Monday 14 July 2008

How The Mighty Fall

So Chris Iwelumo is off to Wolves, Marcus Bent is Cardiff-bound, and Scott Carson is leaving Liverpool for ... Stoke. They say all sporting careers end in failure, but Carson’s has barely started. It’s one thing to endure two seasons out on loan and to have to sit back and watch Liverpool and Villa struggle to agree on a price, quite another to see the devastating impact on standing and valuation of one howler for England. A nation’s fans may be extracting collective revenge, but even so the Potteries seems a little harsh. Maybe Scott is attracted by the prospect of going to a club where he will be the best ballplayer. At least the ball won’t get slippery as it won’t touch the turf.

To my mind Iwelumo goes with all best wishes. It isn’t just that he always gave of his best, whether asked to play alone up front or in a 4-4-2 or to come on as a sub in a hopeless cause. He tended to get blamed (by many fans at least) for the failings of others. A contribution of 10 goals (more if he had been first-choice all through the season) would have been OK (for a target man) if he had a strike partner (or partners) scoring 20 (the pairing with Luke Varney never really took off but was it Big Chris’ fault? I just hope – and expect – that we haven’t yet seen the best of Varney). And was it Iwelumo’s fault that, especially when playing alone up front, the other players seemed content to hump useless long balls in his direction?

Big Chris was nearly a success for us – and he did score what seemed at the time important goals. He knew his way around the division (better forwards used to playing against better defenders would for example never have thought to try to score the two he bagged against Sheff Wed). He won’t make Charlton’s hall of fame, but he wasn’t the worst we’ve had and I for one will be applauding him when he returns. Wolves? Well, at least we can say he’s capable of filling Jay Bothroyd’s shoes.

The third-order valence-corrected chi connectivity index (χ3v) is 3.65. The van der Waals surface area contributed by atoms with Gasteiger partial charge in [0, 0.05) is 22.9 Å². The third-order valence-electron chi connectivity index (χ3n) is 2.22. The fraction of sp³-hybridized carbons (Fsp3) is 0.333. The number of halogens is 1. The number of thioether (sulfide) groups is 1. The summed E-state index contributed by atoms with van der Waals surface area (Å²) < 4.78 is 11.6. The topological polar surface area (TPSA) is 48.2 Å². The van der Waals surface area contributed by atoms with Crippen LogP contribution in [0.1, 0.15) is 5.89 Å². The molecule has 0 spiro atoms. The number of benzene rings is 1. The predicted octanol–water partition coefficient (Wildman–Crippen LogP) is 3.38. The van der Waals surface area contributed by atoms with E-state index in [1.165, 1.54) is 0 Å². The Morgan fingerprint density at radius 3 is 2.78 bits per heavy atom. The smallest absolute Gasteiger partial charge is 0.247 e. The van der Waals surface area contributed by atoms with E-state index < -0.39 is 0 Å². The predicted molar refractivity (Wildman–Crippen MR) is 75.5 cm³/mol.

Marcus Bent? Of course it’s a different story. We seemed to pay over the odds for him, but there was a rationale if it was going to get the best out of Darren Bent (read also Jimmy Floyd). Quite rightly we have been looking to offload him to all and sundry, the only pity being Wigan would have paid more for him. Presumably Bent has chosen Cardiff because as a capital city he can still stand relatively tall in the Wagg-pulling league. But Marcus here too your best days are behind you.

My abiding memory of Bent will be that glorious interview when he arrived at The Valley. When asked whether it would be confusing to have two Bents at the club he replied to the effect that, yes it would be a bit of a problem as Darren’s nickname was ‘Benty’ and he liked to be called ‘Benty’. He seemed totally oblivious to the possibility of his strengthening the impression that at least most footballers are a little lacking in the grey cell department.

Episodes like that should serve as a reminder – as the practise of a Charlton open day seems to be being revived - that actually meeting players (nay, heroes as the club website likes to remind us) may not always be the uplifting experience we hope for. I remember as a callow youth walking around the rooms where the players were sitting and chatting among themselves, in between fag breaks. They presented a picture of total indifference as autograph books were pushed under their noses. I still have the autograph book, which does rather date me if nothing else (looking at it now I can make out the signatures of Eddie Firmani, Len Burns, Cliff Hall, A. Fagan, Lucio Masiello, Paul Gilchrist, Charlie Wright, Ian King, Len Glover, Peter Reeves, Theo Foley, Graham Moore, and a few others that are totally indecipherable). Charlton North Downs says that he even saw Len Glover thump one fan at such a gathering.

So please, Mr Pardew and Mr Murray, tell the current crop that it’s in their best interest to keep the fans, however young, on their side and to at least feign interest. After all, sooner or later for you it will be Cardiff, Wolves or Stoke (and at the risk of plagiarising the Eamon Dumphy quote for some truly unlucky sods even Palace or Millwall).